They Live - Simple Steganography
Just for fun.
Frequently Asked Questions
- What is steganography?
- Hiding a message within another message. In this case, we are hiding a black-and-white picture within a color picture.
- Why would someone want to do that?
- If a secret message is intercepted, it is obvious that it is a secret message, right? But what if the secret message looks like a different, harmless message? Steganography would allow people to share a message that, on the surface, looks like something innocuous (for example, a Business Cat meme) but contains a hidden message.
- Can I use this to send secret messages?
- Well, yes and no. It would be pretty easy to figure out that there is a hidden message. The hidden message will be hard to decode if you use a custom key, though. I wouldn't use this to hide information from an intelligence agency, but you might be able to hide something from your parents. Assuming your parents don't work for an intelligence agency. There is a saying in the information technology community: "Don't roll your own crypto." Translated, that means you are better off using well-studied, industry-standard cryptography methods (like TLS, which is used by HTTPS) than creating your own (or using one made by me).
- Do you keep copies of the hidden messages?
- No. All of the image hiding and un-hiding takes place in your web browser using client-side code. The images you provide are not sent over the network. This site does use Google Analytics, which tracks user visits but should not access your images.
- I tried it but part of my hidden message is missing!
- If your facade image is smaller than your hidden message, only the portion of your hidden message that fits within the facade image will be included. It works best if your hidden message and your facade image are the same size, but a larger facade image will work too.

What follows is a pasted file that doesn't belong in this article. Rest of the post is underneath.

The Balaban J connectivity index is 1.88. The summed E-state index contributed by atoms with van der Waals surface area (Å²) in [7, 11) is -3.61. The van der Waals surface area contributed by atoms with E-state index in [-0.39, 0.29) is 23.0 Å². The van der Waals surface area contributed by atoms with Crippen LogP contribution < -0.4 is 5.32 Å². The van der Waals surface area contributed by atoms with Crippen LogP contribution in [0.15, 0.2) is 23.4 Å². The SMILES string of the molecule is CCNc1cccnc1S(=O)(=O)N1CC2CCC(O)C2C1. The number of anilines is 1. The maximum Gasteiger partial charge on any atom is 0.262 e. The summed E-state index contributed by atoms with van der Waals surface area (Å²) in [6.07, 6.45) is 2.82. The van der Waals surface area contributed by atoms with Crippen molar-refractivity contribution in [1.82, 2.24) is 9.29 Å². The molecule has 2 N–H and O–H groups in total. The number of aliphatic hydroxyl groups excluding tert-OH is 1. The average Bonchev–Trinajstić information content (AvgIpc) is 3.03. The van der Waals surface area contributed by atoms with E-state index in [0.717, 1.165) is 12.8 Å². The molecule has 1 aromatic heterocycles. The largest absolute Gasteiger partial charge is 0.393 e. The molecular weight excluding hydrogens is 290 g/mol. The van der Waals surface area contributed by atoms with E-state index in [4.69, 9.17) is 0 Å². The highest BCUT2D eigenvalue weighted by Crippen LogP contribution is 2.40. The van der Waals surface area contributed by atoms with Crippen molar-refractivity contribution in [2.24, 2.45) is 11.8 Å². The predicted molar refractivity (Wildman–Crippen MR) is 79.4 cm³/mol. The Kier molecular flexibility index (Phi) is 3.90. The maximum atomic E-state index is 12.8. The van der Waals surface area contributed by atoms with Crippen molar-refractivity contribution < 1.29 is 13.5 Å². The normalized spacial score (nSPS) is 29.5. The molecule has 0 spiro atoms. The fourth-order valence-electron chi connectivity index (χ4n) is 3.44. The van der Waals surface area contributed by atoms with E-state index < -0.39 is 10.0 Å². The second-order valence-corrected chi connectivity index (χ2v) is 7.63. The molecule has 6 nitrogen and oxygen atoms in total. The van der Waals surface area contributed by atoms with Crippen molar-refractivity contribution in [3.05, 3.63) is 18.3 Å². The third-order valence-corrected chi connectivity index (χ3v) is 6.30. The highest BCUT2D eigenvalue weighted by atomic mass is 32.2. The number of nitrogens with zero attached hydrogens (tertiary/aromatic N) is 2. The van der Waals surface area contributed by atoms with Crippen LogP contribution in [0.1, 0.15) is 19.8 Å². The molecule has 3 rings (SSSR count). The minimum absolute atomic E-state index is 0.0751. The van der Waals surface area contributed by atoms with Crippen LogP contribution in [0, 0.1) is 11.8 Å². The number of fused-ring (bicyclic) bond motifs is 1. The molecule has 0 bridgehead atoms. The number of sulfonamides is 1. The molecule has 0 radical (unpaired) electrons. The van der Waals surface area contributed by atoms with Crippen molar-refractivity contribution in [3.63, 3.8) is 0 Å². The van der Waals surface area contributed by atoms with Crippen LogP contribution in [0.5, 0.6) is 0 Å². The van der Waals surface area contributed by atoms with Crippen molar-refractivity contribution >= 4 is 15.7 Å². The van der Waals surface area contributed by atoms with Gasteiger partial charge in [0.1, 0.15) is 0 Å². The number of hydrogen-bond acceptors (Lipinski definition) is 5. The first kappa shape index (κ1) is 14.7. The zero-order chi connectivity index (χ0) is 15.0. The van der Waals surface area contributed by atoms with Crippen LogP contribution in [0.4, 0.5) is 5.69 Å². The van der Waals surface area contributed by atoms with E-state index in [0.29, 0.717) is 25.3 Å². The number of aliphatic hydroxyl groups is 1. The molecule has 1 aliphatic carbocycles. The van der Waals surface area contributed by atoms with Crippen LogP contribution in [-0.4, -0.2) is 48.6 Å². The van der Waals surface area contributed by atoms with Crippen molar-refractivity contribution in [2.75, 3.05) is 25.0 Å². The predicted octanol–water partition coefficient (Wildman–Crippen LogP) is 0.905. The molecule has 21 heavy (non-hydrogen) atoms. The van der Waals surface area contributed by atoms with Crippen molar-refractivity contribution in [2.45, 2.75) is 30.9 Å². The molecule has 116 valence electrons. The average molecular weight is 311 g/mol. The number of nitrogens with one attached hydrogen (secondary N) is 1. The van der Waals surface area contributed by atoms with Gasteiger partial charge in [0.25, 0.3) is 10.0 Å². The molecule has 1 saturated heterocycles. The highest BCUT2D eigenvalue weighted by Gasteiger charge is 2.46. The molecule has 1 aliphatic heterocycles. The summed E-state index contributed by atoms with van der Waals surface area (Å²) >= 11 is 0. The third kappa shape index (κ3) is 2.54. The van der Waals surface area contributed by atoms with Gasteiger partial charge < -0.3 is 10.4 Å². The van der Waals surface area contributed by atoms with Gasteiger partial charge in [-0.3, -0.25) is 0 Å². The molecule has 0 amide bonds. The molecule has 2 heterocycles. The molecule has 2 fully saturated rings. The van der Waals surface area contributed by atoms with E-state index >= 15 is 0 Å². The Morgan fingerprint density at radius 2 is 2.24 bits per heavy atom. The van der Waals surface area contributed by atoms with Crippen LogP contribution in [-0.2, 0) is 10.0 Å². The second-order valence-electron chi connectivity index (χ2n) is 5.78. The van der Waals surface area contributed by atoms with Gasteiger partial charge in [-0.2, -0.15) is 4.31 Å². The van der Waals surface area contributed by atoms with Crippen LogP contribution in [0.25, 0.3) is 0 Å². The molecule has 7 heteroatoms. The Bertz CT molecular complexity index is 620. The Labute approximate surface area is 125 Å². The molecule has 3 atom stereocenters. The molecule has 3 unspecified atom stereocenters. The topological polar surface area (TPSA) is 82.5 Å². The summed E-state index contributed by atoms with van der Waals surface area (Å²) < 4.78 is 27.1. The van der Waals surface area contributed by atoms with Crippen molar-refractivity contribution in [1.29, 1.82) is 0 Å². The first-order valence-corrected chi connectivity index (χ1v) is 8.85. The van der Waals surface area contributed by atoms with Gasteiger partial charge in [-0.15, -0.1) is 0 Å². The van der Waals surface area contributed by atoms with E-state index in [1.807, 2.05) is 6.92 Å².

- I posted an encoded image Facebook and it no longer contains the encoded message. Why not?
- Facebook converts uploaded images to JPEGs. The JPEG format is a lossy format and the conversion will almost certainly eliminate the coded message. I've successfully posted an encoded image to Twitter and Tumblr though. The following image hosting sites all preserve the hidden data:
- How does it work?
- Black and white images (not grayscale, but literally just black and white) contain only one bit of data per pixel. The encoder alters the least-significant red bit in each pixel of the facade image. The result is different, but not perceptible to the human eye in most cases. When using the default key, the least-significant red bit matches the corresponding bit of the black and white code image.
- What are the custom keys?
- The custom keys are randomly-generated noise (technically, pseudo-randomly–generated noise) that is used as a symmetric encryption key. The default key is a symmetric encryption key too, it's just a really simple one -- like if you used "123456" for a password. Custom keys are like using better passwords.
- How do I use custom keys?
- You have to save the custom key and provide it to anyone you want to decode your message. This is difficult, because how do you share the key with them in a secure way? E-mail is generally not secure, unless you use encrypted email. And if you and your friend are both using secure e-mail, you could probably just e-mail each other instead of hiding messages in images. You could hand them a USB key containing your custom key file or custom key files. You should not re-use custom key files too many times--the more you re-use them, the easier it would be for someone to decode your hidden messages.
- Why did you call it "They Live"?
- They Live is a 1988 movie directed by John Carpenter. The main character discovers, with the help of a special pair of sunglasses, that the world is full of subliminal messages hidden in plain sight.
Questions or comments? Contact chris @ osric.com